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Women’s Suffrage: African-American Women and The Intersectionality of Race and Gender
Featuring Linda T. Wynn

By the end of second decade of the 20th century, Nashville, the State of Tennessee, and women’s suffrage captured center stage. Almost from the beginning women’s suffrage was entangled with the issue of race and this entanglement played out in Nashville, fifty-five years after the Civil War’s last battle. Despite racism being front and center in Nashville among both the suffragists and the anti-suffragists, African American women were among those who favored women having the right to vote.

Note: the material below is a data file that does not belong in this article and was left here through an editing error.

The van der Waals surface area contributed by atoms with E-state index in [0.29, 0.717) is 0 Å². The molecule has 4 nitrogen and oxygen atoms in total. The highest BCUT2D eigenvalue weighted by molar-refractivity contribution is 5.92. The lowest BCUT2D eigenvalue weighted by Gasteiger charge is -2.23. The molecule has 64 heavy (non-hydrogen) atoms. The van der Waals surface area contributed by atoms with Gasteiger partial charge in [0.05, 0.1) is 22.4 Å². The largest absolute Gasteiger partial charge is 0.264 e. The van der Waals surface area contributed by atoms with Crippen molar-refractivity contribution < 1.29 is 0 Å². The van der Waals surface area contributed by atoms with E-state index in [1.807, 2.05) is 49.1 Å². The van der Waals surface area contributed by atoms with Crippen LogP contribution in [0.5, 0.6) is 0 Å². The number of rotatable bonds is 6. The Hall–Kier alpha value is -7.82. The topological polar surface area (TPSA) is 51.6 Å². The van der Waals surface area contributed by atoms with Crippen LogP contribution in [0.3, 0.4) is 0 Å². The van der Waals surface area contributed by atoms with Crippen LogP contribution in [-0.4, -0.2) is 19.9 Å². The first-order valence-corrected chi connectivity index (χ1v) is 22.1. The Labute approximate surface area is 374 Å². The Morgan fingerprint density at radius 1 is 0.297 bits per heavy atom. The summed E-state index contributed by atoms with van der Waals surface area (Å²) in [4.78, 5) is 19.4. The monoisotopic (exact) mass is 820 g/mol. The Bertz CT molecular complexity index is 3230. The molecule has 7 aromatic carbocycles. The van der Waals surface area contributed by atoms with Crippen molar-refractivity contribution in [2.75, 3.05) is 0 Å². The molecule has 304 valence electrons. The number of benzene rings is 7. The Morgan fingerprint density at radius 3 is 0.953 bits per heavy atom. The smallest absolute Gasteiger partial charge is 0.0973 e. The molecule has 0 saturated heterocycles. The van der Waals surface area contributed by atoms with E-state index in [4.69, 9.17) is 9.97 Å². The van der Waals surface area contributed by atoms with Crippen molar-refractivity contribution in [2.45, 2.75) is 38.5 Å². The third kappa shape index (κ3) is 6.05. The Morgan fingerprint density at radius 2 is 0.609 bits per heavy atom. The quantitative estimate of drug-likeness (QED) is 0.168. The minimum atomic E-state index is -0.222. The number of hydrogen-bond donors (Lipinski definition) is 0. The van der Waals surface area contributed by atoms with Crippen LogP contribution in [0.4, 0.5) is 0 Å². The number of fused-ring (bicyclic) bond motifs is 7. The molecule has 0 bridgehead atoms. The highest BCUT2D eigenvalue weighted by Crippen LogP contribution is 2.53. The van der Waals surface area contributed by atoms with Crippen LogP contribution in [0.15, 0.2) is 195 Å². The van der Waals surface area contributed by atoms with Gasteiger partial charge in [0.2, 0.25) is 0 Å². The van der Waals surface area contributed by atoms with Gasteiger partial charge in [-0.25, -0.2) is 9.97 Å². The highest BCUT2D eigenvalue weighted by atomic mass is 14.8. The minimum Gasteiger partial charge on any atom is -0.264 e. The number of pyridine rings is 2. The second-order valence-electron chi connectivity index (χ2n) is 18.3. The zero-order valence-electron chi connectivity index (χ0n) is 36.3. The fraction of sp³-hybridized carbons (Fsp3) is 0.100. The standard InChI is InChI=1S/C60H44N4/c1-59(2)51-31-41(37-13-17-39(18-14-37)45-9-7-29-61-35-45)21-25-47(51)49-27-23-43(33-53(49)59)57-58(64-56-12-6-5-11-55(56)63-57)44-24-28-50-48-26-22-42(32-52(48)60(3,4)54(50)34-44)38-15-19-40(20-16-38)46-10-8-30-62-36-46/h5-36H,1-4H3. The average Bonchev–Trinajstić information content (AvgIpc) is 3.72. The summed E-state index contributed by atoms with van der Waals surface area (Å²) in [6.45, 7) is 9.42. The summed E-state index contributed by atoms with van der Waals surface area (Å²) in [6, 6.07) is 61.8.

Although the 100th anniversary of the 19th Amendment to the U. S. Constitution occurred last year, the lessons learned from the struggle of women to gain the right of the franchise and some forty-five years later African Americans gain the right to vote under the Voting Rights Act of 1965, it is important to realize when all are engaged in the political process, every segment of society benefits. In this session learn:
• How the Voting Rights Act and the 19th Amendment relate to the expansion of opportunities for political participation.
• How the 19th Amendment provided voting rights to white women, but frequently not to Black women.
• How Black women have engaged in protest and activism in order to secure the right to vote.

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